Now, Bob Mintzer releases Meeting Of Minds, an album with New York Voices, a collaboration that unites two projects from the MCG Jazz stable. MCG - The Manchester Craftsmen's Guild, based in Pittsburgh, has had a jazz programme since 1987. They say: 'Through our live recordings we reach a national and international audience – a market we’d like to grow. Through our educational programs we are able to have students attend the concerts at low or no cost to them, make artists available for master classes and provide opportunities for internships in production and marketing .... The jazz artists come to the Guild to perform with an understanding that we’re a school. Most leave feeling that they got as much or more from their MCG experience than they gave. They frequently mention “hope” and “the spirit of the place.” You will hear what they mean in their recordings. MCG Jazz label recordings are unusually joyful ....'


New York Voices








New York Voices singing Lennon and McCartney's In My Life at the Java Jazz Festival.





Mintzer has been a long-time fan of New York Voices – ‘great soloists and superb ensemble playing on some fairly challenging arrangements’. New York Voices (NYV) have previous form with big bands, having performed with the Count Basie Orchestra in 1996, for which they too won a Grammy.  This new album with Bob Mintzer takes a more integrated approach to voice and band, including a series of solos from the quartet, along with improvised solos from the orchestra.  What could be an over-complicated project actually puts the lyrics at centre stage.  As Mintzer says, ‘it was fun to go somewhere else arrangement-wise while acknowledging the greatness and intention of the tunes.’ NYV are known for their close-knit harmonies, very much in the style of Manhattan Transfer.  Their collaborators span a number of influential jazz artists since they formed thirty years ago - Bobby McFerrin, Nancy Wilson, George Benson, Annie Ross.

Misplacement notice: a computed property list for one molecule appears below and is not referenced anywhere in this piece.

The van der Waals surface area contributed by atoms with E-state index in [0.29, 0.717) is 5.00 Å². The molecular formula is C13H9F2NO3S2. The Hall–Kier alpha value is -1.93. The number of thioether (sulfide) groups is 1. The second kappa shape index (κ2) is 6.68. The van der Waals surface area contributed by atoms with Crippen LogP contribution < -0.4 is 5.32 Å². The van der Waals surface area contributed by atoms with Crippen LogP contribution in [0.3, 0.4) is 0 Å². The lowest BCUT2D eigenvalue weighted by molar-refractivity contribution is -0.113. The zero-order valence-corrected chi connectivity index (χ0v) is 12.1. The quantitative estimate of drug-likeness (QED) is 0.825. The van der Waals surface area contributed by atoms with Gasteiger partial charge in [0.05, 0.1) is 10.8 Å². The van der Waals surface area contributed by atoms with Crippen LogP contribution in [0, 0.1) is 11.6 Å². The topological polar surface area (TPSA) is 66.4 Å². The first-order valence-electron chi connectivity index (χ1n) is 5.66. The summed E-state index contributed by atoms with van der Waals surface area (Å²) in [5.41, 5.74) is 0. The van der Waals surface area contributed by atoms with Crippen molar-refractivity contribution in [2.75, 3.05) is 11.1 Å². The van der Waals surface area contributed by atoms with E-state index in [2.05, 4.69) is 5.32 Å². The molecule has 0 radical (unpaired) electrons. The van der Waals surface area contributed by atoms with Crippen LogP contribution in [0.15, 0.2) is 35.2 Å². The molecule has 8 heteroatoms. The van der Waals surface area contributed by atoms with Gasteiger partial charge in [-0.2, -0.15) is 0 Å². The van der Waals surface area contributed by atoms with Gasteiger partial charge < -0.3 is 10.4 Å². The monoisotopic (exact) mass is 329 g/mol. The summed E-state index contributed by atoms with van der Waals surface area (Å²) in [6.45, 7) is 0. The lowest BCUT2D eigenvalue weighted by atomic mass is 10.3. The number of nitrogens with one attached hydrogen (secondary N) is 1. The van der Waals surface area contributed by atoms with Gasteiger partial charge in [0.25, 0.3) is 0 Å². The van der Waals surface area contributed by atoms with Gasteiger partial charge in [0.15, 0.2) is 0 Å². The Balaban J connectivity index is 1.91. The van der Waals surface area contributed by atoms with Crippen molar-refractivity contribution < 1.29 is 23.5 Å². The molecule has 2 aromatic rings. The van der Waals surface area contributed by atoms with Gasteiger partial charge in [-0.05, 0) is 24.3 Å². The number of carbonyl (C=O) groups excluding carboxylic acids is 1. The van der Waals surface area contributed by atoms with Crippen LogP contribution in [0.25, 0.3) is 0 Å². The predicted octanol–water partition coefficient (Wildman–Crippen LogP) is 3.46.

New York Voices and Manhattan Transfer together singing Birdland in 2011.





The new album, Meeting of Minds, has some great tunes that span the very best of the era, reinventing classics by Mercer, Kern, Porter, Carmichael, with the addition of a new track by Mintzer himself that has shades of the West Coast in the production, with a Fagan/Becker feel to Speak Low in particular.


Listen to Speak Low.




A highlight of the album is the joyful bossa nova sound of You Go To My Head, featuring trumpeter Scott Wendholt and lead vocals by Darmon Meader, the vocal arranger for all the tracks on the album.  Interwoven with harmonies by Kim Nazarian and Lauren Kinhan, the track is the loosest (and campest) track on the album. I Get Along Without You Very Well puts soloist Peter Eldridge at centre stage, his initial plaintiveness developing into something more celebratory when joined by Nazarian and Kinhan.  As is the way of the whole album, this classic song is reinvigorated and celebrated. 


Listen to I Get Along Without You Very Well.




We'll let Bob Mintzer leave us for the time being with this informal video that someone took of him playing an Eastman tenor sax at this year's National Association of Music Merchants (NAMM) trade business show in California ........





Click here for details and to sample the Meeting Of Minds album


Bob Mintzer Meeting Of Minds album